Friday, March 30, 2012

Bitter Resolve: Bows and Arrows Against the Lightning (2011)

Fuzz and Riffs Against the Thunder

Weedeater shows must be giving people a lasting contact high, because North Carolina is turning out to be a hotbed for great doom. To the ranks of Enoch and Hour of 13, you can now add power trio Bitter Resolve.

The most prominent feature of debut Bows and Arrows Against the Lightning is the thick, fuzzed-out stoner sound. The natural drums, thumping bass, fuzzed-out guitar, and distorted high-pitched vocals are wrapped in a dense layer of electric gauze. That analog production is almost too indistinct to let the great music behind it shine through, which is a shame, because the music is very good.

Take the slower cuts from Orange Goblin, add a heavy dose of Electric Wizard, and top it off with a dash of Cathedral, and you'll get the picture. The riffs are heavy and incredibly memorable, thanks in no small part to a rock 'n' roll swing. There are more than a few nods to Sabbath, such as the acoustic outro of "A Day Without Fairies" (presumably wearing boots) and some bluesy solos.

Aside from great riffs, what sets Bitter Resolve apart from your typical stoner doom outfit is economical, dynamic songwriting. Most of their songs are done in about four minutes. Each cut explores a handful of different tempos and riffs to keep things entertaining. Many moods are also on display, with the starkest contrast on the transition from the forceful "Perfect Alignment" to the mellow "We Must Build An Atomic Blaster..." Nothing here outstays its welcome, and there's no extended space-out where you think the sound engineer was too stoned to hit the "stop" button. Assuming they had a sound engineer.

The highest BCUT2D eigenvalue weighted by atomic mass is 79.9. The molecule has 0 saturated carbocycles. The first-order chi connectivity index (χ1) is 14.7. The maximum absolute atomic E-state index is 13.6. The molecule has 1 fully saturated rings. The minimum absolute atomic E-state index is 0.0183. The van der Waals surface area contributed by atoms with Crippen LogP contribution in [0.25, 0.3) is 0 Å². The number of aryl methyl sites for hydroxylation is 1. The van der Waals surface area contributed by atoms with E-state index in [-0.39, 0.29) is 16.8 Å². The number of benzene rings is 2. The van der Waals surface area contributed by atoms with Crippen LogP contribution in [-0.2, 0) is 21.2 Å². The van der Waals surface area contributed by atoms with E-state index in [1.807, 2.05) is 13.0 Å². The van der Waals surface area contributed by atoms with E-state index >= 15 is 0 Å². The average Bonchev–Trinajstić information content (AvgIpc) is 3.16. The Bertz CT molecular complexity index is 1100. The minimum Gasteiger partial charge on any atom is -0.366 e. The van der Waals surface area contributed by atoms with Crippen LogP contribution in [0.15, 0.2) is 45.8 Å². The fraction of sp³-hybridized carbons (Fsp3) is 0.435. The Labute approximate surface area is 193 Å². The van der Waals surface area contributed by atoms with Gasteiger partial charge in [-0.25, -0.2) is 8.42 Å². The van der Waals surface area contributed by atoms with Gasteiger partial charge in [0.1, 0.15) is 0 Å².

The Verdict: From a songwriting and performance standpoint, they have everything figured out. But just a little more work on the production would be nice. Then the only things they'll need are a band name that sounds more "stoner doom" than "hardcore", one of those logos that looks like it's wearing bell bottoms, and cover art from a Del Rey science fiction novel. I give it 4 out of 5 stars.

Ozium Records

1 comment:

  1. This is good stuff. I actually kind of like the way the production sounds. Not sure how I feel about that vocalist, though.